The guardians 33

    Human behaviors as a central element of cybercrime 34

    The human factor in the literature on cybercrime 36

    A look inside the organization 37

    Conclusion 39

    References 39

    4 Criminological, sociological, psychological, ethical, and

    biological models relevant to cybercrime and cybercriminals 43

    Introduction 43

    Criminological and sociological models relevant to cybercrime 43

    The routine activity approach and the problem analysis triangle 44

    Environmental criminology 45

    Situational crime prevention 47

    Anthropological criminology and ethnographic studies 48

    Biosocial criminology 50

    Psychology and cyberpsychology in the management of cybercrime 51

    Cyberpsychology 52

    Philosophical and ethical models 54

    Hard determinism and crime 54

    Compatibilism and crime 55

    References 57

    5 Science and cybersecurity 63

    Introduction 63

    The importance of quantitative, qualitative, and mixed research 64

    Quantitative, qualitative, or mixed methods? 65

    Science, theories, and facts 65

    Science in cybersecurity 68

    Case reports 70

    The problems with surveys, benchmarks, and

    validation testing in cybersecurity 71

    Surveys 71

    Benchmarks 72

    Validation testing 72

    Research designs in cybersecurity 73

    Fundamental observational and controlled research 73

    Case-control 74

    Simulations 75

    Longitudinal research 75

    The difference-in-differences research method 76

    Time-series design 78

    Field research 79

    Conclusion 79

    References 80

    6 Network security and intrusion detection systems 85

    Introduction 85

    Network security and intrusion detection systems

    in cybersecurity 86

    Intrusion detection system categories 87

    Endpoint detection systems (EDSs) 89

    Security information and event management (SIEM) systems 90

    Data loss prevention (DLP) 91

    Challenges in evaluating security tools 92

    Surveys and think tanks reports 93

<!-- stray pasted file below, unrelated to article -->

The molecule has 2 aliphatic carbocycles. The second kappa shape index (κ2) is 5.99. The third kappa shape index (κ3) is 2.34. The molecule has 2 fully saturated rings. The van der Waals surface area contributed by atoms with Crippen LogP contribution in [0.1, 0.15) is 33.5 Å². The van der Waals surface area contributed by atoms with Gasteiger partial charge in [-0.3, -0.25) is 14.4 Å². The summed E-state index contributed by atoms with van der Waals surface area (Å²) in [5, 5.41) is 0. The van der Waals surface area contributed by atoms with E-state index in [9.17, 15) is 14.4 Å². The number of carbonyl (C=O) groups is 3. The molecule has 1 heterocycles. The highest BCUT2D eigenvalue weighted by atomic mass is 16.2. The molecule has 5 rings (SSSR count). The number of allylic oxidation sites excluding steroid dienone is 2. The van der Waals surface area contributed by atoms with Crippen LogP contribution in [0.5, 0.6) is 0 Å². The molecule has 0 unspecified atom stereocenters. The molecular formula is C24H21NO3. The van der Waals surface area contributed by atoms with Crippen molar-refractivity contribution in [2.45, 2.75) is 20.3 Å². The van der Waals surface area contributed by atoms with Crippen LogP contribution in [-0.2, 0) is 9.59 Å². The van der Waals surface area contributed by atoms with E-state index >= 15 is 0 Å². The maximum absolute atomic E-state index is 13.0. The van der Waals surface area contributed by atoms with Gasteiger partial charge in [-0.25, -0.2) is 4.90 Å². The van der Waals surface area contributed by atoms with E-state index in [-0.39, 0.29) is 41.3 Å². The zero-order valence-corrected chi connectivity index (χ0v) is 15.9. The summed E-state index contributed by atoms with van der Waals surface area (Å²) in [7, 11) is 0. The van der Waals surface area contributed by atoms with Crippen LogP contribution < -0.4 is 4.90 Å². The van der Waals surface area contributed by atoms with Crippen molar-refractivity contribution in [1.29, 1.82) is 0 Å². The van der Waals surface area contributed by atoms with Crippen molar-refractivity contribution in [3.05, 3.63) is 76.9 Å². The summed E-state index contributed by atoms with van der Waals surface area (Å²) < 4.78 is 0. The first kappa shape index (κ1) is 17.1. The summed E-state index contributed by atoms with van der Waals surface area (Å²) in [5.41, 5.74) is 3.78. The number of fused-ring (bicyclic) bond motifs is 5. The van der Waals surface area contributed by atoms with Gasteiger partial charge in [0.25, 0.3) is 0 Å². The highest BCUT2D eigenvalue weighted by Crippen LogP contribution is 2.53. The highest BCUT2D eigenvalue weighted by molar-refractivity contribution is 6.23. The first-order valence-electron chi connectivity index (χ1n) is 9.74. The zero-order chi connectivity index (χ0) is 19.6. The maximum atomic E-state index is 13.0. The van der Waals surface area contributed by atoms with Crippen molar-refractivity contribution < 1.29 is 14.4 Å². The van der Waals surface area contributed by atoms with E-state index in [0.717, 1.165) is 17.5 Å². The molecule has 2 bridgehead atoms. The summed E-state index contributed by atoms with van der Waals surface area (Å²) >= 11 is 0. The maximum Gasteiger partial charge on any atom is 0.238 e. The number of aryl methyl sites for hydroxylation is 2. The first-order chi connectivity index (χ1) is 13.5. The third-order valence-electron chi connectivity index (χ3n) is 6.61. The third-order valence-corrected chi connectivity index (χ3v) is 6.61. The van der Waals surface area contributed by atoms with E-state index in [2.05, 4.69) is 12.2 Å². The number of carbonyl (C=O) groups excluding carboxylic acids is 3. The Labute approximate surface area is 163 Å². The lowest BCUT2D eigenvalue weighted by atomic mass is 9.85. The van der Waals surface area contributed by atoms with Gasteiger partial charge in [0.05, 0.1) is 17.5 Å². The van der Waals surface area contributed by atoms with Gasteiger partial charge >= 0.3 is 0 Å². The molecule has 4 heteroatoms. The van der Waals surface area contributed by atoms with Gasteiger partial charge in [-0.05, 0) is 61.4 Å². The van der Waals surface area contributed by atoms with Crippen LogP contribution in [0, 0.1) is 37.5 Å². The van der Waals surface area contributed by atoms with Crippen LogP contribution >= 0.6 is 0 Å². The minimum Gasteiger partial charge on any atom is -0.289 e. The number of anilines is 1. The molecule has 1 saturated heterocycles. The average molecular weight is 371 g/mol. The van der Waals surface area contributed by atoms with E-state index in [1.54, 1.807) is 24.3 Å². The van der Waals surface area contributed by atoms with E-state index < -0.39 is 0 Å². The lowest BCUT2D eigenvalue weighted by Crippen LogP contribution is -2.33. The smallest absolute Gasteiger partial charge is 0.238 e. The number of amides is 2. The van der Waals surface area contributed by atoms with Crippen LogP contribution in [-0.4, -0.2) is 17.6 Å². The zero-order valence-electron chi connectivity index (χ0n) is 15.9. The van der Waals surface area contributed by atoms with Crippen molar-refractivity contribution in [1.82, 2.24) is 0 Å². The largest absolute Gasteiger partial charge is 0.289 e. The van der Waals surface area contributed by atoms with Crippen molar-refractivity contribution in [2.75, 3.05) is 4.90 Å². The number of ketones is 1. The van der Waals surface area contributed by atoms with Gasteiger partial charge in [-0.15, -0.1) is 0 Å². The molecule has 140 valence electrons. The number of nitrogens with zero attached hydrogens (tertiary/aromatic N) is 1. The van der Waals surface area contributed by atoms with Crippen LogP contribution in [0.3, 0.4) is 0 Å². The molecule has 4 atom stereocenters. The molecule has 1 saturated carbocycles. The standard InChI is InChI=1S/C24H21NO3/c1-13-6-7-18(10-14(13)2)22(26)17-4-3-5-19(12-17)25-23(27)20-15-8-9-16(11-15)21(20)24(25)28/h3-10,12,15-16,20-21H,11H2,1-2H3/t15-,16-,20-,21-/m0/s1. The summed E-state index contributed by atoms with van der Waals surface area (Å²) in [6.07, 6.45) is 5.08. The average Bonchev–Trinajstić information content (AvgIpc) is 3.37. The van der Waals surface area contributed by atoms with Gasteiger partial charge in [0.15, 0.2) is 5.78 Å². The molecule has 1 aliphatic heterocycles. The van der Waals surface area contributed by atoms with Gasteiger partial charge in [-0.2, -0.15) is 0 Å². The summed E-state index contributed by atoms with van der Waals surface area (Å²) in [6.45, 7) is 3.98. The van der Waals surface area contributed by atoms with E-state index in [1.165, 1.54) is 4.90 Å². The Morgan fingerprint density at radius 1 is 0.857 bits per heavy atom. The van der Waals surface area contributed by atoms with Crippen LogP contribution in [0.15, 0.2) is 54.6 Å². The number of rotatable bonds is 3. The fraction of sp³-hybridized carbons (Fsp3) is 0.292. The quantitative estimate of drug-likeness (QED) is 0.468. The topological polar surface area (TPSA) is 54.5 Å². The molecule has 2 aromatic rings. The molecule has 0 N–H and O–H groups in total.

Intrusion-detection assessment metrics 94

    The way forward in protecting the network from intrusions 95

    Data science: data analytics, machine learning,

    and artificial intelligence 95

    From a rule-based approach to data analytics 96

    Machine learning and artificial intelligence 97

    The use of honeypots in intrusion detection and network security 98

    An evidence-based approach 101

    Conclusion 101

    Note 102

    References 102

    7 The Internet of Things (IoT), data security, and website

    security 109

    Introduction 109

    The IoT 110

    What risks are associated with the IoT? 111

    Online attacks against IoT 114

    IoT architecture and protocol stack 115

    IoT risk frameworks 116

    IoT security tools and defense techniques for data security 117

    Network intrusion detection systems (NIDSs)

    in an IoT environment 119

    Metrics to measure effectiveness 120

    Examples of IoT security empirical research designs 120

    Website security 121

    Web defacement 122

    An example of evidence-based research design 124

    Threat hunting: a proactive approach to mitigating

    risks to IoT, data security, and website security 125

    Conclusion 126

    References 127

    8 Data privacy, training, and awareness and cybersecurity

    frameworks 133

    Introduction 133

    Data privacy 133

    Digital risks 134

    Data breaches 135

    Cybersecurity governance 135

    Information security control frameworks 137

    ISO 27001 and 27002 137

    NIST 138

    Laws, regulations, and industry standards 139

    The General Data Protection Regulation (GDPR) 139

    PCI DSS – payment card industry 139

    HIPAA – health-related information 140

    New York Department of Financial Services

    (NYDFS) cybersecurity regulations 140